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Climbers in Harper's Magazine article
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japhyr


Jun 22, 2008, 12:00 PM
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Registered: Dec 27, 2003
Posts: 77

Climbers in Harper's Magazine article  (North_America: United_States: Kentucky)
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There is an article in the current (July 2008) issue of Harper's Magazine about the Daniel Boone National Forest. The article discusses the difficulties rangers, law enforcement, and others have with enforcing appropriate preservation and management of the forest. The article does not focus on climbers, but it gives the uninformed reader an impression that climbers are not helping the situation at all.

For example, "[archaeological] Looting is so rampant nationwide that the US Geological Survey now omits archaeological sites from its topographical maps. But here in the Daniel Boone, the Red River Gorge Climbers Coalition routinely publishes locations of archaeological sites suitable for climbing..."

Someone closer to the area than myself might want to read the article and maybe write a letter clarifying what climbers do to help manage the resources appropriately.


captainstatic


Jul 28, 2008, 7:18 PM
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Registered: Jul 7, 2003
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Re: [japhyr] Climbers in Harper's Magazine article [In reply to]
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The following was submitted in reply to the Harper's article:
In reply to:
Letters
Harper’s Magazine
666 Broadway
New York, NY 10012

Re: “Crimes Against Nature” by Kathy Dobie
Harper’s Vol. 317, No. 1898, July 2008

It is unfortunate that Kathy Dobie wrongly demonized rock climbers in her otherwise excellent article about Daniel Boone National Forest and Red River Gorge, Kentucky. With some fact checking she would have found that climbers work actively with the Forest Service to protect cultural and biological resources. For example, in 2000 archaeologists conducted a Phase II excavation of a Native American site using a $10,000 dollar grant from the national climbing organization, the Access Fund, and volunteer labor from the Red River Gorge Climbers’ Coalition. Also, the Climbers’ Coalition does not publish the locations of archaeological sites. We do publish climbs that are closed due to conflicts with cultural and biological resources. Such sites have been fenced off by the Forest Service and these closures affect less than two dozen out of over 700 climbs in the Gorge.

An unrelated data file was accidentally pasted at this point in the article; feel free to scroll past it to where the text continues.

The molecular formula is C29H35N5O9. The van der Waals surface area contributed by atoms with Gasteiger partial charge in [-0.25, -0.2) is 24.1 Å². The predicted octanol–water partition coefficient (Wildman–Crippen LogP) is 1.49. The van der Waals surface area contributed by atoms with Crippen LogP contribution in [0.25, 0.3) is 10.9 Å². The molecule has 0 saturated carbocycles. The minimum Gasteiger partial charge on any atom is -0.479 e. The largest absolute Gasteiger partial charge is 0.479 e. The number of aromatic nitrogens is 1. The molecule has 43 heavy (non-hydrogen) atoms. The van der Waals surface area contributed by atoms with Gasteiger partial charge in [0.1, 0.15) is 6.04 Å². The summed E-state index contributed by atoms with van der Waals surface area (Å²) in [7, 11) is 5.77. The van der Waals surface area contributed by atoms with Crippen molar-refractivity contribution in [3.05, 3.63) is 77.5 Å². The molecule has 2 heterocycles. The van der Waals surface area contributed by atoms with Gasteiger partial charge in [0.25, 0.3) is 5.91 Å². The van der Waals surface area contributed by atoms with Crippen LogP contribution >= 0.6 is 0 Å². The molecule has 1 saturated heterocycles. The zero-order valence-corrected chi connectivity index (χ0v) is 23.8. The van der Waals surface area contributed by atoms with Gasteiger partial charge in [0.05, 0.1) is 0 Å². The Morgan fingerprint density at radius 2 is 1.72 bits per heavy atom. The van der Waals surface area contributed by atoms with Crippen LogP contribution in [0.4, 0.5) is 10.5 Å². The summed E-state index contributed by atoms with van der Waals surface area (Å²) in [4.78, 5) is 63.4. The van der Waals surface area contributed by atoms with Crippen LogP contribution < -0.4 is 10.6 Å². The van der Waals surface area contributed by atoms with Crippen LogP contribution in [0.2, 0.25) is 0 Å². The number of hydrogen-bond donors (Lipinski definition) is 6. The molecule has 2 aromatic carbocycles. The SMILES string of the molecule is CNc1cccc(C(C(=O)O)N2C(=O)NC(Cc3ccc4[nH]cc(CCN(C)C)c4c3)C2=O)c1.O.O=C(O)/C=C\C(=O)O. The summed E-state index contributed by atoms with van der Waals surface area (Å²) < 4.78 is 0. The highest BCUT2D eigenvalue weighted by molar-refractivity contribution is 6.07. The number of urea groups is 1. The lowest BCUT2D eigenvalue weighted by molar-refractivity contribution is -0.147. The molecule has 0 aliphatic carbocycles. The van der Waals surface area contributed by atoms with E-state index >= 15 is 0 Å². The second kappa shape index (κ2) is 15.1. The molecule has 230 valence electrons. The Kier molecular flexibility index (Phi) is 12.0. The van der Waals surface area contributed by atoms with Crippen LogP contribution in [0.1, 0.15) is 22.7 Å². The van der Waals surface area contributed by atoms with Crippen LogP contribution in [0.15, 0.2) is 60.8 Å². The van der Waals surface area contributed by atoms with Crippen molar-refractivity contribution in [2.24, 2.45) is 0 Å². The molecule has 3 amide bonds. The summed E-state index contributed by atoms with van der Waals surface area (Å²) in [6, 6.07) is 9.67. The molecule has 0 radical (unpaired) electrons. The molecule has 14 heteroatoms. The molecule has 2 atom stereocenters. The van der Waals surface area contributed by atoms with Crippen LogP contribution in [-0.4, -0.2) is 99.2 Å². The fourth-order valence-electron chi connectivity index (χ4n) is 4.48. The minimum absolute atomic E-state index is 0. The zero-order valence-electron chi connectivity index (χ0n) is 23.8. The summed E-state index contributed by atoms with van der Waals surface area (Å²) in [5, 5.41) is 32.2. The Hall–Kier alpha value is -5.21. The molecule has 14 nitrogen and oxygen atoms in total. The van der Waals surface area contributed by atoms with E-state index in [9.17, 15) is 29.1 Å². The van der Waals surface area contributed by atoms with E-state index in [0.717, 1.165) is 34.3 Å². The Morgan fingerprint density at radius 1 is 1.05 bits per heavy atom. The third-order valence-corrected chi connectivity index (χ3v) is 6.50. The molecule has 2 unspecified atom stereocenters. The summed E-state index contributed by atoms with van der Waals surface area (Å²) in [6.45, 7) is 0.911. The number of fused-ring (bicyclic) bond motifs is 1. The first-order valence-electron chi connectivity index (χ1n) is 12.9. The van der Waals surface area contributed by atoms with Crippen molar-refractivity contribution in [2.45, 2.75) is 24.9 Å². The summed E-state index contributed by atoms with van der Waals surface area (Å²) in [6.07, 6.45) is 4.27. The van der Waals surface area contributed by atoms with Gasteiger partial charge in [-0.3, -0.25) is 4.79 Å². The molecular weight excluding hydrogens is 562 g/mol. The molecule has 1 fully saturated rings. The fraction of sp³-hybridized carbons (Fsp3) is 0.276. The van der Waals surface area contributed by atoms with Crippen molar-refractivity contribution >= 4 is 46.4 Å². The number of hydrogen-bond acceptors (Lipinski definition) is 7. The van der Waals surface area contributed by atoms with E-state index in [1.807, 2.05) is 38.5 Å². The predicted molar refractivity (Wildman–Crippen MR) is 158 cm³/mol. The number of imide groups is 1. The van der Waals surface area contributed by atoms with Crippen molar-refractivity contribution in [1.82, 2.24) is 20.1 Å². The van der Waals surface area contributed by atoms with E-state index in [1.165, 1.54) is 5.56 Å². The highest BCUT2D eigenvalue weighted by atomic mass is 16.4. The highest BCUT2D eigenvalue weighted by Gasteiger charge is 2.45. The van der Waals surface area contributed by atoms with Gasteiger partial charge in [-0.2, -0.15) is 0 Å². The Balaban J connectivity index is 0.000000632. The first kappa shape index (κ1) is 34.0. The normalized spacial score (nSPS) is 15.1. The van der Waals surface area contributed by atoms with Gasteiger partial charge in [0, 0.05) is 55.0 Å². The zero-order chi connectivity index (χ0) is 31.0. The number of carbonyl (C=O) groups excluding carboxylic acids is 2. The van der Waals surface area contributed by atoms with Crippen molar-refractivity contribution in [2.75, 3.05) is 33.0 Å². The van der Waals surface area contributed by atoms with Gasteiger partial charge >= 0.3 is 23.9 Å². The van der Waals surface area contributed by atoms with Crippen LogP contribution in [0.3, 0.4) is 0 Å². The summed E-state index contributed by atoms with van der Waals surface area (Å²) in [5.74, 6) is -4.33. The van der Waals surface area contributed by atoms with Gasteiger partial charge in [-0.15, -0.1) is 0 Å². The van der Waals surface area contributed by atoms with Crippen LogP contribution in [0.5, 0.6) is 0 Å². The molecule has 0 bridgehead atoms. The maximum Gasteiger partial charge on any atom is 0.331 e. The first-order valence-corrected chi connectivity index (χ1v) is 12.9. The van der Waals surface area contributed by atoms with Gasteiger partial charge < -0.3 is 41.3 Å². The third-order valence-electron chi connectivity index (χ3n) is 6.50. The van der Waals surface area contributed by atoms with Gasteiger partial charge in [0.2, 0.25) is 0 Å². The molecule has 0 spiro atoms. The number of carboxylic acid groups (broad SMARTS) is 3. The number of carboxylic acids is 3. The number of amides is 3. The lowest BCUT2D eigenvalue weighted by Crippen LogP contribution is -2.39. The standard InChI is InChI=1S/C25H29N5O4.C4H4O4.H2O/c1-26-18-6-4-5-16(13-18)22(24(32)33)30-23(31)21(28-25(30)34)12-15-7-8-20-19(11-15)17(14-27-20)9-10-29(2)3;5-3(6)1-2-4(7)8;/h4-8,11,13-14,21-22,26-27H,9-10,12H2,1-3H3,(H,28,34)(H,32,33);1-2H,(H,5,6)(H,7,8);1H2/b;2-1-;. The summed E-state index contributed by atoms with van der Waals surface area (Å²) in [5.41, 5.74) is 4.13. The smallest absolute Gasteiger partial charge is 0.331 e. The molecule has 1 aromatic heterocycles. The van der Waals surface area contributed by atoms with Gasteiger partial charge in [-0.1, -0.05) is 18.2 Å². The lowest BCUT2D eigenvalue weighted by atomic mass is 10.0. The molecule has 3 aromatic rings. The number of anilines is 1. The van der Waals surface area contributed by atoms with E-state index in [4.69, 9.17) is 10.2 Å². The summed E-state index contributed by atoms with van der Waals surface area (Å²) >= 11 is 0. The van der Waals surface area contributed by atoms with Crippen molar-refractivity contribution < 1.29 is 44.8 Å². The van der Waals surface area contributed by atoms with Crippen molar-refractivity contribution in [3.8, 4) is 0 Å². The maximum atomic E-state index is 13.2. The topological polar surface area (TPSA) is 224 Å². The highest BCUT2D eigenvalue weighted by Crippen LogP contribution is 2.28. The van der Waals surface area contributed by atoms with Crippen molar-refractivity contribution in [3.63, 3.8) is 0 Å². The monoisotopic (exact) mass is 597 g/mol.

Climber’s vehicles are favorite targets of the thieves mentioned in the article. By providing information on break-ins to law enforcement, climbers have assisted in the apprehension of these criminals. In discussing our mutual interests with Dr. David Pollack of the Kentucky Heritage Council he came to realize that the presence of climbers discourages looters. To demonstrate our commitment to protecting archaeological sites the Red River Gorge Climbers’ Coalition sought and was granted Consulting Party status to the Memorandum of Agreement between the US Forest Service, the Kentucky Heritage Council, and the Advisory Council on Historic Preservation that governs the preservation of Heritage Resources in the Red River Gorge National Register District.

Very truly yours,




Bill Strachan, Executive Director
Red River Gorge Climbers’ Coalition


japhyr


Jul 31, 2008, 9:07 PM
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Re: [captainstatic] Climbers in Harper's Magazine article [In reply to]
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Thank you for posting this. I thought climbers would have some positive role in the management of the forest, and it was good to read your concise, specific response. If this does not get printed, would you post a description of any response you do get?


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